DSA Baird explains Coulthard, Whincup non-penalty decision

Fabian Coulthard

Supercars Driving Standards Advisor Craig Baird has explained why Jamie Whincup avoided a penalty for an alleged unsafe pit lane release into Fabian Coulthard at Hidden Valley Raceway.

Coulthard questioned the safety of Whincup’s release from his pit box, which forced the Shell V-Power Racing Team driver to slow as he approached his pit.

Coulthard alleged after the pair had made contact, posting a photo of a witness mark on the right front corner of his #12 Ford Mustang to social media.

A post-race investigation confirmed that suggestion; however, the incident didn’t warrant a penalty for the Red Bull Holden Racing Team pilot according to Baird.

Under the Supercars Operations manual for Pit Release, it reads:

7.1. The Car Controller is responsible for the safe release of the Car.
7.2. A Car being released from its Pit Bay must give way to a Car already wholly in the fast lane.
7.3. Any Car that travels down the working lane more than the length of two (2) Pit Bays from its
own Pit Bay, or at the discretion of the DSA and the Stewards, without merging or entering
wholly into the fast lane may receive a Penalty.
7.4. Any contact between Cars in Pit Lane may be reviewed by the Stewards and a Penalty may
be applied

Baird explained that given Coulthard was not entirely in the fast lane, there is a duty of care for that car to be prepared to slow down or avoid crew members.

“There’s a difference between a car travelling down the fast lane and a car coming into its pit box,” Baird told the official Supercars website.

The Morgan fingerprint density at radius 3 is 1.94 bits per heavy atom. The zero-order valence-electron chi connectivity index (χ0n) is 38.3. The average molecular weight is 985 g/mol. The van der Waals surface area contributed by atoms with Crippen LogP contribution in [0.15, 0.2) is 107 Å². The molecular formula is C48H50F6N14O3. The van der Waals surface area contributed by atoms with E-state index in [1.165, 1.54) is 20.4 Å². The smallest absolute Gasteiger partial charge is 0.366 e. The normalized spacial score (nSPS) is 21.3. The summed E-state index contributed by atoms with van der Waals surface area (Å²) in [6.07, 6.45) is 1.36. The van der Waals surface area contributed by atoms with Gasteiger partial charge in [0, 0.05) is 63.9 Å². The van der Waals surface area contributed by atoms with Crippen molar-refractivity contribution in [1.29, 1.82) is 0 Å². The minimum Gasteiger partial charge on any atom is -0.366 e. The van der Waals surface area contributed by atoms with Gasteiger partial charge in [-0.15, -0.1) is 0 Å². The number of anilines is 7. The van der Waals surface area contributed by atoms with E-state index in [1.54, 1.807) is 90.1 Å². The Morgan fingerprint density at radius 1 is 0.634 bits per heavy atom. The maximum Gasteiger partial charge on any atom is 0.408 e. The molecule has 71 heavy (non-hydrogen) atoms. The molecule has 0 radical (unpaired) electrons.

“If you read the rule, the paragraph in there about an unsafe release relates to a car being wholly in the fast lane.

“We had to make a decision with the available footage and reports from pitlane that we had, and we felt like there wasn’t major contact.

“Without doubt, after looking at the onboard, there would have been (more contact) had Fabian not yielded, but there’s also a clause in the rulebook that everyone has a duty of care.

“When you’re not in the fast lane you must be prepared to slow, you must be prepared to miss pit equipment, sometimes you’ve got to wait for your teammate.

“You gain a little bit one time, you lose a bit another, with the jostling of getting in and out of the boxes.

“It’s very different to the Whincup penalty (on Saturday) where he was released into the path of a car solely in the fast lane.

“DJR Team Penske had a right to protest the decision, but ultimately everyone in our pitlane has to be flexible at some point.

“At the end of the day Fabian came in right behind (Chaz) Mostert, he went out behind Mostert, and it wasn’t a position change for Whincup.

“People will always have their opinions on it. If I give the penalty out they’ll say it was harsh, because there was give and take, and if I don’t, that’s not good enough either.

“Sometimes I’ve got to sit there and go ‘what do I do, what is fair for the sport?’.”

The decision ultimately meant Whincup won the Darwin Triple Crown trophy.

After Whincup and Coulthard finished equal first on points for the round, Whincup was awarded the round win on countback for wins, of which he had one with the Race 15 victory.

Coulthard currently lies ninth in the drivers’ championship on 682 points, 342 behind team-mate Scott McLaughlin.

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